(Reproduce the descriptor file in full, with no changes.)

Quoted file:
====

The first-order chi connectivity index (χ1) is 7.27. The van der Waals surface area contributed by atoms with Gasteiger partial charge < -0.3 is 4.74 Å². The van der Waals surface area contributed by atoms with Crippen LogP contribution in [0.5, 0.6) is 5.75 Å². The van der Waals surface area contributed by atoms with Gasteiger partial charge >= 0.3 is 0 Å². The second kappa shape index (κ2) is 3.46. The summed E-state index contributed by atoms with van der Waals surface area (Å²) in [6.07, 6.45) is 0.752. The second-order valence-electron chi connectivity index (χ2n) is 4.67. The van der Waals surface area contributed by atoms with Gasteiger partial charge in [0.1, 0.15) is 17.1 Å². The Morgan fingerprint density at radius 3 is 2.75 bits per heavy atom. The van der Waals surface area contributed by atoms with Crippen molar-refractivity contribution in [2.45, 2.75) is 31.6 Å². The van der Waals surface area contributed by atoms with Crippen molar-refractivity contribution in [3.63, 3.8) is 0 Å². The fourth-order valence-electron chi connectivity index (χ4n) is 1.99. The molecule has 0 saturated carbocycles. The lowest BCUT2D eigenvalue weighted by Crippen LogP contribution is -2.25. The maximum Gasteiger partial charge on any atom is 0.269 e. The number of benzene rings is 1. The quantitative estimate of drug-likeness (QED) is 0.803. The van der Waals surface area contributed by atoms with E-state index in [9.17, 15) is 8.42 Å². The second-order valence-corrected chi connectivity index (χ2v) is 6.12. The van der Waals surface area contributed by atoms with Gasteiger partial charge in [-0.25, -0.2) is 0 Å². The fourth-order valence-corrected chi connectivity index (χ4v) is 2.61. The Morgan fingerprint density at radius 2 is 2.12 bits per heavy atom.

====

The first-order chi connectivity index (χ1) is 7.27. The van der Waals surface area contributed by atoms with Gasteiger partial charge < -0.3 is 4.74 Å². The van der Waals surface area contributed by atoms with Crippen LogP contribution in [0.5, 0.6) is 5.75 Å². The van der Waals surface area contributed by atoms with Gasteiger partial charge >= 0.3 is 0 Å². The second kappa shape index (κ2) is 3.46. The summed E-state index contributed by atoms with van der Waals surface area (Å²) in [6.07, 6.45) is 0.752. The second-order valence-electron chi connectivity index (χ2n) is 4.67. The van der Waals surface area contributed by atoms with Gasteiger partial charge in [0.1, 0.15) is 17.1 Å². The Morgan fingerprint density at radius 3 is 2.75 bits per heavy atom. The van der Waals surface area contributed by atoms with Crippen molar-refractivity contribution in [2.45, 2.75) is 31.6 Å². The van der Waals surface area contributed by atoms with Crippen molar-refractivity contribution in [3.63, 3.8) is 0 Å². The fourth-order valence-electron chi connectivity index (χ4n) is 1.99. The molecule has 0 saturated carbocycles. The lowest BCUT2D eigenvalue weighted by Crippen LogP contribution is -2.25. The maximum Gasteiger partial charge on any atom is 0.269 e. The number of benzene rings is 1. The quantitative estimate of drug-likeness (QED) is 0.803. The van der Waals surface area contributed by atoms with E-state index in [9.17, 15) is 8.42 Å². The second-order valence-corrected chi connectivity index (χ2v) is 6.12. The van der Waals surface area contributed by atoms with Gasteiger partial charge in [-0.25, -0.2) is 0 Å². The fourth-order valence-corrected chi connectivity index (χ4v) is 2.61. The Morgan fingerprint density at radius 2 is 2.12 bits per heavy atom.